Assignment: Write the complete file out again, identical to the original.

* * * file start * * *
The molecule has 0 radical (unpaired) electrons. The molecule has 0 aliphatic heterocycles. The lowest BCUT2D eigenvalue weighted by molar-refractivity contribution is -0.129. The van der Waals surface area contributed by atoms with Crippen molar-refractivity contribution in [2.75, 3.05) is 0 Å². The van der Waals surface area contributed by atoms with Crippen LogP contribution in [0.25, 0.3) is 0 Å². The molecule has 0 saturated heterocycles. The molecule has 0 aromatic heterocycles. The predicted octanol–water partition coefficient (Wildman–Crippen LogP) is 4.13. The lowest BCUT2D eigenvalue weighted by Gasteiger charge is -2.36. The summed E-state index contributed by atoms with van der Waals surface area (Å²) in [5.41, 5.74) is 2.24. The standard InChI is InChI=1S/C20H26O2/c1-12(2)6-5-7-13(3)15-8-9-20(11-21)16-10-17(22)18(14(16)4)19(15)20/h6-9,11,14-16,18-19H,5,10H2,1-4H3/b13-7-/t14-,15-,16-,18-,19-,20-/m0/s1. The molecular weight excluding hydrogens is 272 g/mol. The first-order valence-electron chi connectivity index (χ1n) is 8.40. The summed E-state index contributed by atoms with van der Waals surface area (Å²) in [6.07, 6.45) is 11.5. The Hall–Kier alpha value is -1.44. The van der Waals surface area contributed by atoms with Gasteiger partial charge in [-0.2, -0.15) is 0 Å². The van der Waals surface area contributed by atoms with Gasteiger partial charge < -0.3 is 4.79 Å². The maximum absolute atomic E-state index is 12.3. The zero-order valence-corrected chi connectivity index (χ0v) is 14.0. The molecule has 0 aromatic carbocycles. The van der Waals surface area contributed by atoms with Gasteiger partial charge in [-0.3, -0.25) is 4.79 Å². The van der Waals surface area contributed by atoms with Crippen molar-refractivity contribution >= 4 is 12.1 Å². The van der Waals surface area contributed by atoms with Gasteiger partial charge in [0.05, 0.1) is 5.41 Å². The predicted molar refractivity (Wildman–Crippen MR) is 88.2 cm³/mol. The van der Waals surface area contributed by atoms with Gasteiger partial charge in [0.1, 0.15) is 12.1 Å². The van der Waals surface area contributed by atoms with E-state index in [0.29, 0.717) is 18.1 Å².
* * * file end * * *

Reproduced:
The molecule has 0 radical (unpaired) electrons. The molecule has 0 aliphatic heterocycles. The lowest BCUT2D eigenvalue weighted by molar-refractivity contribution is -0.129. The van der Waals surface area contributed by atoms with Crippen molar-refractivity contribution in [2.75, 3.05) is 0 Å². The van der Waals surface area contributed by atoms with Crippen LogP contribution in [0.25, 0.3) is 0 Å². The molecule has 0 saturated heterocycles. The molecule has 0 aromatic heterocycles. The predicted octanol–water partition coefficient (Wildman–Crippen LogP) is 4.13. The lowest BCUT2D eigenvalue weighted by Gasteiger charge is -2.36. The summed E-state index contributed by atoms with van der Waals surface area (Å²) in [5.41, 5.74) is 2.24. The standard InChI is InChI=1S/C20H26O2/c1-12(2)6-5-7-13(3)15-8-9-20(11-21)16-10-17(22)18(14(16)4)19(15)20/h6-9,11,14-16,18-19H,5,10H2,1-4H3/b13-7-/t14-,15-,16-,18-,19-,20-/m0/s1. The molecular weight excluding hydrogens is 272 g/mol. The first-order valence-electron chi connectivity index (χ1n) is 8.40. The summed E-state index contributed by atoms with van der Waals surface area (Å²) in [6.07, 6.45) is 11.5. The Hall–Kier alpha value is -1.44. The van der Waals surface area contributed by atoms with Gasteiger partial charge in [-0.2, -0.15) is 0 Å². The van der Waals surface area contributed by atoms with Gasteiger partial charge < -0.3 is 4.79 Å². The maximum absolute atomic E-state index is 12.3. The zero-order valence-corrected chi connectivity index (χ0v) is 14.0. The molecule has 0 aromatic carbocycles. The van der Waals surface area contributed by atoms with Gasteiger partial charge in [-0.3, -0.25) is 4.79 Å². The van der Waals surface area contributed by atoms with Crippen molar-refractivity contribution >= 4 is 12.1 Å². The van der Waals surface area contributed by atoms with Gasteiger partial charge in [0.05, 0.1) is 5.41 Å². The predicted molar refractivity (Wildman–Crippen MR) is 88.2 cm³/mol. The van der Waals surface area contributed by atoms with Gasteiger partial charge in [0.1, 0.15) is 12.1 Å². The van der Waals surface area contributed by atoms with E-state index in [0.29, 0.717) is 18.1 Å².